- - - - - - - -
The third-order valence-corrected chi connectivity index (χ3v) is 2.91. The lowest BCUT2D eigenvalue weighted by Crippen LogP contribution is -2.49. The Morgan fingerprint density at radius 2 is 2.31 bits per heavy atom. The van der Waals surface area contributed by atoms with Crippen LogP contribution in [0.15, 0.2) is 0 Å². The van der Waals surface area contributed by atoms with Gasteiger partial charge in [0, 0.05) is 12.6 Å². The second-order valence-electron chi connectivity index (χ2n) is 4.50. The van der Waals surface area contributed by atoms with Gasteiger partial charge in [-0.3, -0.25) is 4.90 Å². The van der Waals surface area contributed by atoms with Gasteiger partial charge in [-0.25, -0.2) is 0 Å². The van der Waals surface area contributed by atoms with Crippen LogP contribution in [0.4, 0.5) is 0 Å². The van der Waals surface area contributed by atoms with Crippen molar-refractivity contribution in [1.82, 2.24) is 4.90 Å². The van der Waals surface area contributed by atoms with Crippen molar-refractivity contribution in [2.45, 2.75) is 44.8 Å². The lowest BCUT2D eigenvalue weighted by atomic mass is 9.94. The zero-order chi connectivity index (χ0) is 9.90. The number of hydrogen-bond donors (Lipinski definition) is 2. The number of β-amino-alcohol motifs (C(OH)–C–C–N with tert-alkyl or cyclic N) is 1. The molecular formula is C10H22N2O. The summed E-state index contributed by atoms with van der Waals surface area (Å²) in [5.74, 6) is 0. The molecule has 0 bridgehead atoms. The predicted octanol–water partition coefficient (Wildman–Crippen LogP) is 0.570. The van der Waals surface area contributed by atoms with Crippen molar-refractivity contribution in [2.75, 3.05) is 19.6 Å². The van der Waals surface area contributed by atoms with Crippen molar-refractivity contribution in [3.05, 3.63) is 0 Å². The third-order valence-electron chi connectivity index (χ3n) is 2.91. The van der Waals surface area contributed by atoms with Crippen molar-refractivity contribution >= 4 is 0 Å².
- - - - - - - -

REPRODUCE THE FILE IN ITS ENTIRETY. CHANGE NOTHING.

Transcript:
The third-order valence-corrected chi connectivity index (χ3v) is 2.91. The lowest BCUT2D eigenvalue weighted by Crippen LogP contribution is -2.49. The Morgan fingerprint density at radius 2 is 2.31 bits per heavy atom. The van der Waals surface area contributed by atoms with Crippen LogP contribution in [0.15, 0.2) is 0 Å². The van der Waals surface area contributed by atoms with Gasteiger partial charge in [0, 0.05) is 12.6 Å². The second-order valence-electron chi connectivity index (χ2n) is 4.50. The van der Waals surface area contributed by atoms with Gasteiger partial charge in [-0.3, -0.25) is 4.90 Å². The van der Waals surface area contributed by atoms with Gasteiger partial charge in [-0.25, -0.2) is 0 Å². The van der Waals surface area contributed by atoms with Crippen LogP contribution in [0.4, 0.5) is 0 Å². The van der Waals surface area contributed by atoms with Crippen molar-refractivity contribution in [1.82, 2.24) is 4.90 Å². The van der Waals surface area contributed by atoms with Crippen molar-refractivity contribution in [2.45, 2.75) is 44.8 Å². The lowest BCUT2D eigenvalue weighted by atomic mass is 9.94. The zero-order chi connectivity index (χ0) is 9.90. The number of hydrogen-bond donors (Lipinski definition) is 2. The number of β-amino-alcohol motifs (C(OH)–C–C–N with tert-alkyl or cyclic N) is 1. The molecular formula is C10H22N2O. The summed E-state index contributed by atoms with van der Waals surface area (Å²) in [5.74, 6) is 0. The molecule has 0 bridgehead atoms. The predicted octanol–water partition coefficient (Wildman–Crippen LogP) is 0.570. The van der Waals surface area contributed by atoms with Crippen molar-refractivity contribution in [2.75, 3.05) is 19.6 Å². The van der Waals surface area contributed by atoms with Crippen molar-refractivity contribution in [3.05, 3.63) is 0 Å². The third-order valence-electron chi connectivity index (χ3n) is 2.91. The van der Waals surface area contributed by atoms with Crippen molar-refractivity contribution >= 4 is 0 Å².